Stony Brook's Jessica Ogunnorin is defended by New Hampshire's Kaylee...

Stony Brook's Jessica Ogunnorin is defended by New Hampshire's Kaylee Kilpatrick during the second half of the America East Tournament semifinal women's basketball game in Albany, N.Y., Sunday, March 9, 2014. Credit: Hans Pennink

In only her third year on the job, Stony Brook women's basketball coach Beth O'Boyle has her team playing for the America East championship.

The Seawolves overpowered New Hampshire on the boards and with second-half defensive pressure for a runaway 79-59 victory in the semifinals Sunday at SEFCU Arena.

In Monday's 4 p.m. championship game here, if the Seawolves (24-7) upset top-seeded Albany (27-4) -- which beat Hartford (13-18) in the other semifinal, 65-51 -- they will earn an automatic NCAA bid.

Second-seeded Stony Brook now is assured of a WNIT bid even if it loses to Albany.

"It's great," O'Boyle said. "Stony Brook is a special place. I knew when I took over we could build it and do it the right way. The players bought in, and the credit goes to them. I'm lucky I get to coach them, and we're excited to go after an America East title."

After the Wildcats (19-12) cut a 12-point deficit to 36-30 at halftime, Elizabeth Belanger -- who had 12 first-half points for UNH -- opened the second half with a driving layup to make it a four-point game.

But Jessica Ogunnorin held Belanger scoreless for the next 16 minutes, and a Stony Brook defense that allowed the Wildcats to shoot 50 percent in the first half and 60 percent from three-point range dropped those numbers to 32.4 percent and 27.3 percent in the second half. Belanger finished with 18 points but was no factor in the second half, and she let her frustration show in a tussle with Ogunnorin. "Yeah, we both wanted it," Ogunnorin said. "It's competitive. But I respect her as a player . . . It was knowing what she likes to do and trying to counter it."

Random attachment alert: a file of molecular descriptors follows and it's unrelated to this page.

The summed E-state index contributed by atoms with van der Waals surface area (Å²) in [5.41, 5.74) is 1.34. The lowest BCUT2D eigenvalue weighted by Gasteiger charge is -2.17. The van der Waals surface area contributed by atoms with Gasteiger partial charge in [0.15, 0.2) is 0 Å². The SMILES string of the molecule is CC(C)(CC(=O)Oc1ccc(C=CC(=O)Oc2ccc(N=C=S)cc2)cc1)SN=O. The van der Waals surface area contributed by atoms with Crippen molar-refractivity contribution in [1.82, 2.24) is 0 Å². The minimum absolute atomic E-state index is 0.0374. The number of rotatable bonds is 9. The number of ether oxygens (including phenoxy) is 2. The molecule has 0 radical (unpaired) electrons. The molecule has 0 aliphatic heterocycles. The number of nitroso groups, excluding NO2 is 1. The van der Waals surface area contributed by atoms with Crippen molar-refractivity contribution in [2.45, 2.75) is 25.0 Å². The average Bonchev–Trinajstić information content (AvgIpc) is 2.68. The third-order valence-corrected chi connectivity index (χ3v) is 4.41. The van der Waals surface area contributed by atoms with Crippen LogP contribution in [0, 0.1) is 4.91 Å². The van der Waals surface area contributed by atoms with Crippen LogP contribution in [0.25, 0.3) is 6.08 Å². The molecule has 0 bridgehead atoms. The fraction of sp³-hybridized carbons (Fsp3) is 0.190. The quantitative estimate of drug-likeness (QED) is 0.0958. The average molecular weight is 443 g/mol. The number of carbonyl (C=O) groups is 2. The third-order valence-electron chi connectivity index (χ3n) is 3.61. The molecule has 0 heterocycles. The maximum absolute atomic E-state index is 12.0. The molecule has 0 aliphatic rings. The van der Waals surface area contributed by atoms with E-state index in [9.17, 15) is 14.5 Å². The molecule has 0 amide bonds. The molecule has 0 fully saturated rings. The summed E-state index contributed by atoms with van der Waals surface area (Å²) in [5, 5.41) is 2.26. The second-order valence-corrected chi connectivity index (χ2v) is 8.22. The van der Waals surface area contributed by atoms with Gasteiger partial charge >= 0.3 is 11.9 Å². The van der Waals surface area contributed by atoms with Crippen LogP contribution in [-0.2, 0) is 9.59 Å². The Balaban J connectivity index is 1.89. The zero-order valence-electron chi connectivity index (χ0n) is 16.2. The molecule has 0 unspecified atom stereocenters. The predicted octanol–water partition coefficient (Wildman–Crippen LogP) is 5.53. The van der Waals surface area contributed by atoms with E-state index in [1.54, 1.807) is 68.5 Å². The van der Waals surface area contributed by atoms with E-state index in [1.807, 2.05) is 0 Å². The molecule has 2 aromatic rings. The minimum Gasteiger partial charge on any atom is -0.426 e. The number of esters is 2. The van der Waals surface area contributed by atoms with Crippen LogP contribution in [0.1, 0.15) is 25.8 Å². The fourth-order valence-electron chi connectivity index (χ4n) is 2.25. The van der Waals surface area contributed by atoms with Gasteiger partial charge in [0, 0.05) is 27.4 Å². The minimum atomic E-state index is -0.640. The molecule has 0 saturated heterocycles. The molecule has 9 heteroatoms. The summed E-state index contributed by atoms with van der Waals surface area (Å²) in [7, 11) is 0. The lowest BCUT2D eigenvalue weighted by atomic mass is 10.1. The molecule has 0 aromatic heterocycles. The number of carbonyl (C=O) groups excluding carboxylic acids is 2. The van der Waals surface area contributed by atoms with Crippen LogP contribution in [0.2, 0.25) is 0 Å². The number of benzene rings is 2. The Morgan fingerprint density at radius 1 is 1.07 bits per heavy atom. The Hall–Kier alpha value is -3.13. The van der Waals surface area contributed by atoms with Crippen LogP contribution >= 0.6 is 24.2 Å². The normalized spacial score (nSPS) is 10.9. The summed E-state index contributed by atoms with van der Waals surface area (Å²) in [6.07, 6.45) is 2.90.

Ogunnorin (14 points, seven rebounds) was one of five Seawolves who scored in double figures, including backup guard Teasha Harris (16), Chikilra Goodman (13 points, 11 rebounds, four assists), Sabre Proctor (13) and Kori Bayne-Walker (10). Stony Brook built a 48-25 rebounding advantage, including 20-7 on the offensive glass.

In the second half, Harris and Ogunnorin totaled nine points in a 17-2 run that pushed the Seawolves' lead to a high of 24 points at 67-43. "We had a real big focus on getting to the rim as much as we could," said the 5-7 Harris, who often broke down the UNH zone. "Then if we had a kickout three, we'd take it."

The victory came at a dear cost for the Seawolves, who lost starting guard Miranda Jenkins (seven points, six rebounds) to what appeared to be a serious right knee injury in the second half. "She has been an energy spark for us all year," O'Boyle said. "I don't know yet what her status is, but if she's on the bench, she'll be the loudest player on the bench."

Although Albany has home- court advantage in the title game, the Seawolves snapped the Great Danes' record 38-game America East winning streak in the regular-season finale on the same court.

"I'm excited, but I know it's going to be a battle," Goodman said. "As a team, we'll have to try and beat Albany again."

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